The Ministry of Science and Technology (MOST) has loosened certain regulations to encourage researchers to propose more collaborative projects with other countries, while some academics said it would be more beneficial to identify mutually complementary partners.
The ministry on Monday launched its MOST Add-on Grant for International Cooperation (MAGIC) project, which encourages researchers working on ministry-funded projects to apply to join additional international projects.
Unternational projects used to be conducted in accordance with the bilateral agreements between Taiwan and other countries, but the restriction would be lifted from Aug. 1, Department of International Cooperation and Science Education Director-General Huang Hsin-ya (黃心雅) said.
The ministry would give project heads an additional monthly grant of NT$5,000 and subsidize their research trips abroad, as well as their invitations of foreign academics to Taiwan, she said.
To give researchers more flexibility, the ministry would review proposed projects as they arrive, and the process would be completed within two months, she said.
The significance of the institutions to which foreign academics are affiliated would be a key factor for reviewers, Huang said.
When asked for comment, two researchers said they welcome more flexibility for applications, but that “mutual complementariness” should be given more emphasis.
Instead of an institution’s significance, the ministry should put more emphasis on an institution’s long-term potential and how it complements its Taiwanese counterpart, said Lin Yao-tung (林耀東), a professor at National Chung Hsing University’s Department of Soil and Environmental Sciences.
The university is planning to work with Utah State University (USU) to establish a training center for agricultural talent from Southeast Asia, which would help bridge agricultural studies in Taiwan, the US and Southeast Asia, he said.
Although USU is not part of the prestigious Ivy League — a group of eight private schools based in the US’ northeast — it would introduce US academic resources to Taiwan and Southeast Asia, Lin said, adding that he would still try to apply for the ministry’s new program when it launches.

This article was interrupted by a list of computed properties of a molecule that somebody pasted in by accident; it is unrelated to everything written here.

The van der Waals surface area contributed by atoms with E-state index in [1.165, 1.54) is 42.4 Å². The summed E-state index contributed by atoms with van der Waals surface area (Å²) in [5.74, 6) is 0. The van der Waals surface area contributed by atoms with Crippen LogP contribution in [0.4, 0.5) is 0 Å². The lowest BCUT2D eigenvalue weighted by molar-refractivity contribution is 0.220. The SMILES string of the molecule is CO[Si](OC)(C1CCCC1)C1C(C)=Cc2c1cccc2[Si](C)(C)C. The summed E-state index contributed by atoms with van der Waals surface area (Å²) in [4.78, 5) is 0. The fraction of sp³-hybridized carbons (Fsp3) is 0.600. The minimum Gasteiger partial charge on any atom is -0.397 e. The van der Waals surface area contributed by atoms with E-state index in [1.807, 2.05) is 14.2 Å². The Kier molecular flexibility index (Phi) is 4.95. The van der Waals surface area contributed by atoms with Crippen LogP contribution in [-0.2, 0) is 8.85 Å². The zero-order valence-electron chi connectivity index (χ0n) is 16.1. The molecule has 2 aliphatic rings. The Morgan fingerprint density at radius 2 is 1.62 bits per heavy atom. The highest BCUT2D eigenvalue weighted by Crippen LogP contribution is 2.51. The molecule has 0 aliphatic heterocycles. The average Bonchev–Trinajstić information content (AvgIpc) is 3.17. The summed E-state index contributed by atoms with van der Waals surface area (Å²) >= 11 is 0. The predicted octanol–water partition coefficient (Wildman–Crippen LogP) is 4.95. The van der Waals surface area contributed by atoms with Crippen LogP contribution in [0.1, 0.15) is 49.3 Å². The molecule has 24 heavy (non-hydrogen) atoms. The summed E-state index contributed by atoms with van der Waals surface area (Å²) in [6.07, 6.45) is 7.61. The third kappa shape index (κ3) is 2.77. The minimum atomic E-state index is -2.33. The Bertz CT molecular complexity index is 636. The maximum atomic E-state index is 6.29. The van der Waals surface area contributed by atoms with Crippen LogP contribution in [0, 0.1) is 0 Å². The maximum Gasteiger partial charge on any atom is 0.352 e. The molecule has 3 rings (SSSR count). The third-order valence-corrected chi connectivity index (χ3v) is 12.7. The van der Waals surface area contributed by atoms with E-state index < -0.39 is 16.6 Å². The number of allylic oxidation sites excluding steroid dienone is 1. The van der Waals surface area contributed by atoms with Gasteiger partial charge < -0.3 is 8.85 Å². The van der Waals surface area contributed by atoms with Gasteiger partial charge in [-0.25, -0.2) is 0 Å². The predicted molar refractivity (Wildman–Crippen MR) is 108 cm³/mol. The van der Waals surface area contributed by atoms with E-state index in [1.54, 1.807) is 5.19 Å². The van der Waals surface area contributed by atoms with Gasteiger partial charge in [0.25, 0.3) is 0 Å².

Local researchers are advised to seek opportunities for cooperation when they attend overseas conferences, but they should find partners who would add value to their projects, said Lee Yi-hsuan (李怡萱) a professor at National Yang-Ming University’s Department of Physiology.
Different researchers are likely to “hit it off” immediately if their research methods or laboratory techniques are mutually complementary, Lee said, adding that program applicants should consider the necessity of foreign partners if they are able to find similar matches in Taiwan.
SPEEDING ELETRIC VEHICLES: Available without license requirements, the low-cost vehicles, especially if illicitly modified, can often reach a dangerous speed The government should crack down on illegal electric bicycles and scooters, the non-profit Consumers’ Foundation said on Friday, citing research on the potentially dangerous speed of the vehicles. Electric bicycles and lightweight electric scooters have gained popularity as they do not require registration and riders do not need licenses, the foundation said, adding that as many as 40 percent of them can reach speeds exceeding the legal limit of 25kph for non-licensed two-wheelers. Some consumers also purchased legal electric vehicles and modified them to reach higher speeds, it said. “If the government does not step up efforts to confiscate these
DIPLOMATIC MOVES: Beijing is reportedly pressing the state after reports of forming links with Taiwan, while the ministry is also planning to reopen its office in Guam soon A representative office is set to open in Somaliland at the end of this month, at the earliest, the Ministry of Foreign Affairs (MOFA) said yesterday amid reports that Beijing is sending a diplomatic delegation to the east African country. The ministry on July 1 announced that Taiwan and Somaliland would establish representative offices, following a report by the Somaliland Chronicle Web site. It said at the time that the two nations did not plan to establish formal ties. Somaliland President Muse Bihi Abdi has instructed close confidants to explore the possibility of “mutual recognition between Taiwan and Somaliland,” the Somaliland Chronicle reported
A Belgian man who tested positive for COVID-19 in Taiwan last week is likely to have contracted the disease in Taipei in late June, National Taiwan University (NTU) College of Public Health vice dean Tony Chen (陳秀熙) said yesterday. The Central Epidemic Command Center (CECC) on Saturday reported that the man, who is in his 20s, came to Taiwan for work on May 3 and tested positive on Wednesday last week as he was about to depart. The man in March reported loss of taste and smell, the center said, adding that he worked in Changhua County, but visited Taipei several times,
NEW CASE REPORTED: A man who returned from South Africa on a flight with the nation’s 460th and 461st cases has now tested positive for the disease The Central Epidemic Command Center (CECC) yesterday said that there is no need to test all arrivals to the nation for COVID-19, a policy the Executive Yuan supports. The center reported one new imported case, bringing the nation’s tally of confirmed cases to 477. The new case is a Taiwanese man in his 60s who on July 25 returned from South Africa, said Centers for Disease Control (CDC) Deputy Director-General Chuang Jen-hsiang (莊人祥), who is also the CECC’s spokesman. The man had returned to Taiwan on the same flight as cases Nos. 460 and 461, reported on July 27, Chuang said. On July 24,